Some skating dresses will see thousands - or even tens of thousands - of crystals on them.
A small per-gross price difference can literally add up to hundreds of dollars difference, when looking at the final purchase!
Swarovski is the most expensive option, though there are other brands that are just as / almost as good, much cheaper. Preciosa Czech Crystals are a super popular option, for instance.
Brand, material, and facets are the main determining factors for pricing.
Swarovski will be more expensive than anything else.
Crystal will be more expensive than glass, which will be more expensive than acrylic/resin.
Even within a single brand, crystals with more facets will generally be more expensive than those with fewer facets.
Within a brand, coloured crystals will be more expensive than clear, AB finished crystals are generally going to be more expensive than those that do not have such a finish. Volcano finish will usually be a bit more expensive than AB.
A cut rhinestone will be more expensive than a poured / molded rhinestone. (Both on account of labour and materials)
Budget Hack: When you’re crystalling a suit with many crystals, you can cheat a little and bulk out your design with more than one brand / grade of crystal.
Have your larger stones be higher quality, but supplement with matching stones of a lesser grade thrown in.
This technique works best when you’re doing swaths of “random” stones, tightly spaced, scattered, or a mix. It does not work so when doing discrete patterns or design elements, IMHO.
The colour of the garment you are crystalling, what kind of a design you’re planning to make, and what the intended effect is are all considerations that should be taken into account when choosing the colour(s) of your stones.
You may choose to use a single colour, several colours that are very similar, or - on the other end - very disparate colours.
Colour will also play a factor in determining whether or not to use an AB finish crystal.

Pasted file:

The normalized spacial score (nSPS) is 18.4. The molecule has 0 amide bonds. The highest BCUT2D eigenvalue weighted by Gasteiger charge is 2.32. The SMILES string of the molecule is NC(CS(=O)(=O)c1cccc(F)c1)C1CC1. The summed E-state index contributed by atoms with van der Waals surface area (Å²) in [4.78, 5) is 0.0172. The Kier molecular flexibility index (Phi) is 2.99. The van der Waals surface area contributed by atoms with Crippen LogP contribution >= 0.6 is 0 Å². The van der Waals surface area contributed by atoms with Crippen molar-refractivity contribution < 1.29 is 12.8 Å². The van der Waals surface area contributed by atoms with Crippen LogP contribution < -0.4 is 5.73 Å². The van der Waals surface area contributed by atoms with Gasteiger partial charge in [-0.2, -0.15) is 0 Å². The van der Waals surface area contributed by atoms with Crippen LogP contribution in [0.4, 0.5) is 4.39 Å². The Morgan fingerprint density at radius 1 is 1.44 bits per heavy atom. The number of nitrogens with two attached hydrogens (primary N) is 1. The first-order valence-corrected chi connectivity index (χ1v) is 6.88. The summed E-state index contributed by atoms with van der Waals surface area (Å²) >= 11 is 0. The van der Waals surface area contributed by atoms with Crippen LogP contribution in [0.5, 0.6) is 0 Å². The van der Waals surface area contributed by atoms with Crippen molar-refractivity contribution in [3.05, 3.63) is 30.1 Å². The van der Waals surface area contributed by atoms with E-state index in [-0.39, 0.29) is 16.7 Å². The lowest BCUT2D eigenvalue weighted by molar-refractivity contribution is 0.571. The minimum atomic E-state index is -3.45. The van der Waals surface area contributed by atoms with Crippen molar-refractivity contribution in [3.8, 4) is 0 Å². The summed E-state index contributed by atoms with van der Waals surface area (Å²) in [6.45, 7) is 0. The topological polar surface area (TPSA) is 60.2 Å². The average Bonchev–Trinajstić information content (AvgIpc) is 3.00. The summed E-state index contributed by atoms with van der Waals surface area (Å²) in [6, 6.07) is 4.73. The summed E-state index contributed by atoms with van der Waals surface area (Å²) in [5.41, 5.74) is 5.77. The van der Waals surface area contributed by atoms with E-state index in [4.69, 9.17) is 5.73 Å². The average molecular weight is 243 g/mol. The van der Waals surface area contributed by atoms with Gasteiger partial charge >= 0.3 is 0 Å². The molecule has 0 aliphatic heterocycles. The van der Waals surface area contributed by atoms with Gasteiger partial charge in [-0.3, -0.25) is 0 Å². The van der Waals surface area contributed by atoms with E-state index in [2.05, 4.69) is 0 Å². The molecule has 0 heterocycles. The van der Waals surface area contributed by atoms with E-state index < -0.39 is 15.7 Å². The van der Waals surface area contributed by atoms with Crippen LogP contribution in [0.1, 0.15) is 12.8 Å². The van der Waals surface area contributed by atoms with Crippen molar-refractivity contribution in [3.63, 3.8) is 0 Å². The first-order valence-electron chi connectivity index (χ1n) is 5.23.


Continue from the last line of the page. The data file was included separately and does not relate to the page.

Most people will tell you that you should always use AB, as it “has more shine”, but - IMHO - that’s not always the case.
AB looks great on most colours of fabric, but - TBH - a clear AB crystal usually looks weird on red spandex, and I’m not usually a fan of the way it looks on black.
Also, not all AB reflects the same way - even a clear/ “crystal” AB, across brands.
I find that some have more of a pink / pink-orange range of shine, while other brands can be more in the yellow/green range.
It seems like such a small thing - when you’re talking about crystals that are essentially the same base - but the difference can be striking.
A pink dress with a pinkish AB finish clear crystal will look very different than that same dress with clear crystals that are reflecting more of a lime green colour.
So, be sure that the colours reflected in a particular AB are right for your fabric colour / project!
A Note on Colour Availability: Simply put, some colours of stones are only sold by some brands.
The further from the basic colours you are looking for, the more likely you’ll need to go to a higher end brand to find them.
Obviously, your design will impact your choice of stones in several ways. A few things to keep in mind:
Size of the Garment / Wearer
Proportion matters! Huge stones will look out of place on tiny athletes, and tiny stones can get lost on a larger garment.
Distance from Audience
The further away from the audience the performance will be, the more sparkle you’ll need in order to show up.
This can mean more stones, bigger stones, more expensive stones with more facets... or a combination of those elements!
Conversely, some people go the opposite direction when it comes to name brand, expensive stones.
In this case, they’ll use the good ones when the suit will be seen up close, go more budget when from a distance.
A Note on the use of colour from a distance:
Super complex, tiny, multi-colour designs will not show up as actual patterns from a distance, more of a sheen with the suggestion of colour variance.
For this reason, it’s best to either use largest stones if you want a specific, clear design pattern to show up... or use more random colour/design if it’s going to be small stones.
Type of Lighting in the Venue
If your particular sport or use involves crappy lighting, there’s not a ton of point in investing a ton of money in Swarovski stones, or investing a ton of labour in the use of super tiny accent stones.
Just my opinion, your mileage may vary.
Principles of Design
An earlier post on this blog - Spandex Costume Design Principles - covers a lot of topics that also apply to choosing crystals for your design.
Colour Theory for Spandex Costuming would also be a good post to check out.